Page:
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Technology Name
Briefcase
Scientist
1263
"Spin-optics", a new method for controlling electric current by manipulating electron spin-orbit interaction, can be used in semiconductors to achieve a wider spectrum of functionality similar to that achieved with polarized light. This method may be used for ultra-fast spin-based transistors.

"Spin-optics", a new method for controlling electric current by manipulating electron spin-orbit interaction, can be used in semiconductors to achieve a wider spectrum of functionality similar to that achieved with polarized light. This method may be used for ultra-fast spin-based transistors.

Applications


  • Ultra-fast spin-based field effect transistor (spin-FET) for communications, computing, and defense applications.
  • Nano- and micro-electronic semiconductor devices for polarizing, filtering, switching, guiding, storing, spin detecting and focusing the current carriers.
  • Devices for signal splitting and wide-angle sparging of electrons.

  • Advantages


    • Use of Nou-magnetic semiconductor materials
    • Creation of spin polarize current

    Technology's Essence


    Researchers at the Weizmann Institute of Science have discovered a novel method for controlling and manipulating the propagation of electrons in semiconductors with spin-orbit interaction by acting on the spin polarization of the electrons. It was found that when the spin-orbit coupling strength in the semiconductor is locally varying, electrons of different spin polarizations deflect by different angles at the region of the spin-orbit inhomogeneity. The spin-orbit coupling can be tuned locally and dynamically by applying bias voltage with gates. With suitable angle of incidence of electrons, one spin polarization either can pass through the region of inhomogeneity or totally reflected, in analogy to the total internal reflection phenomenon in optics. In fact, this new approach to spintronics is similar to manipulating polarized light in optical technologies. With this approach (termed "spin-optics") it is possible to manipulate the current carriers in semiconductors (electrons or holes) to achieve the whole spectrum of functionality used in optics of the polarized light, e.g., spin polarizing, spin filtering, switching, guiding as well as spin-based field effect transistor (spin-FET).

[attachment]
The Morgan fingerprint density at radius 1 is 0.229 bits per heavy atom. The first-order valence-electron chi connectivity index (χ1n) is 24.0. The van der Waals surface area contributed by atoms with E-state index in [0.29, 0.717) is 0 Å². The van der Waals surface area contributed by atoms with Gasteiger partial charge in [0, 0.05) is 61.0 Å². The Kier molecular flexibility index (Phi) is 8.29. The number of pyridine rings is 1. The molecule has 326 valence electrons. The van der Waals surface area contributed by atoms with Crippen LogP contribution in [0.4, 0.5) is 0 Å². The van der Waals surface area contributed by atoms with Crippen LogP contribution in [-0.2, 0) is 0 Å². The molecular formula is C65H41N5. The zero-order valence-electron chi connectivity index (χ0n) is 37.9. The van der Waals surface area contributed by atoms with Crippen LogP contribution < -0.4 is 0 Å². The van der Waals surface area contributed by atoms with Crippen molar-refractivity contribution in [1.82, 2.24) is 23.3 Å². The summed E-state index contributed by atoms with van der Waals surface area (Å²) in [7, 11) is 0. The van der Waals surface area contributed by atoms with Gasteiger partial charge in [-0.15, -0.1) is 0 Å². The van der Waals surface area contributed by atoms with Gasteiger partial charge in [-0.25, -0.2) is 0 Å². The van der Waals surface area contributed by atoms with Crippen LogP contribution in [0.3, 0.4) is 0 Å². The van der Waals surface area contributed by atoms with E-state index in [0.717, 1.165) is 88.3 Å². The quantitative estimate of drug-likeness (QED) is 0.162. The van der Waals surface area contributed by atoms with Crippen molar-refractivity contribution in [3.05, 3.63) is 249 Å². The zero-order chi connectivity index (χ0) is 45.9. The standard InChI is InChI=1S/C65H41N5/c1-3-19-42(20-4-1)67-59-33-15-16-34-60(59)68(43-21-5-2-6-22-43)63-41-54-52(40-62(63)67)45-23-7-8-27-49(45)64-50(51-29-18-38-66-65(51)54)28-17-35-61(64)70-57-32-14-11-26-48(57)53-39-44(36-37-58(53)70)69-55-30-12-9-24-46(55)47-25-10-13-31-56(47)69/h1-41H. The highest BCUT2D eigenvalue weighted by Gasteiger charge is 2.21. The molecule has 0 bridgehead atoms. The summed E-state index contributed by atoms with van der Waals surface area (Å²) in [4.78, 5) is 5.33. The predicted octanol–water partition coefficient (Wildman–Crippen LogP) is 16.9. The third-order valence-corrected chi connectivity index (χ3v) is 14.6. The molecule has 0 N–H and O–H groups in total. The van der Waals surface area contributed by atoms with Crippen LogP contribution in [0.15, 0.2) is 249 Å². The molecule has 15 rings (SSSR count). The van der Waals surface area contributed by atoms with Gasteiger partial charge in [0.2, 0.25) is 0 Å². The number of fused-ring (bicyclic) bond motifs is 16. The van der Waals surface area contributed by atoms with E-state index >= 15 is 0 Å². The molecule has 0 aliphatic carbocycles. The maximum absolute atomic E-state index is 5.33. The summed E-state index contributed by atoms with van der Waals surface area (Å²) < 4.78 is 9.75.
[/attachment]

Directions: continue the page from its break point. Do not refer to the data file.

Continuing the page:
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    • Prof. Alexander Finkelstein
    1447
    A cheap and effective solution for protecting RFID tags from power attacks. RFID tags are secure tags present in many applications (e.g. secure passports). They are poised to become the most far-reaching wireless technology since the cell phone, with worldwide revenues expected to reach $2.8 billion in...

    A cheap and effective solution for protecting RFID tags from power attacks.

    RFID tags are secure tags present in many applications (e.g. secure passports). They are poised to become the most far-reaching wireless technology since the cell phone, with worldwide revenues expected to reach $2.8 billion in 2009. RFID tags were believed to be immune to power analysis attacks since they have no direct connection to an external power supply. However, recent research has shown that they are vulnerable to such attacks, since it is possible to measure their power consumption without actually needing either tag or reader to be physically touched by the attacker. Furthermore, this attack may be carried out even if no data is being transmitted between the tag and the attacker, making the attack very hard to detect. The current invention overcomes these problems by a slight modification of the tag's electronic system, so that it will not be vulnerable to power analysis.

    Applications


    • Improved security of RFID tags.

    Advantages


    • Simple and cost-effective
    • The design involves changes only to the RF front-end of the tag, making it the quickest to roll-out


    Technology's Essence


    An RFID system consists of a high-powered reader communicating with a tag using a wireless medium. The reader generates a powerful electromagnetic field around itself and the tag responds to this field. In passive systems, placing a tag inside the reader's field also provides it with the power it needs to operate. According to the inventive concept, the power consumption of the computational element is detached from the power supply of the tag. Thus, the present invention can almost eliminate the power consumption information.

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    • Prof. Adi Shamir
    1529
    We present an efficient and robust broadband crystal optical conversion device. Various applications of laser optics require tunable laser sources. Currently, most frequency conversion devices rely on a single non-linear crystal, which is either temperature or angle tuned to enhance efficiency. This...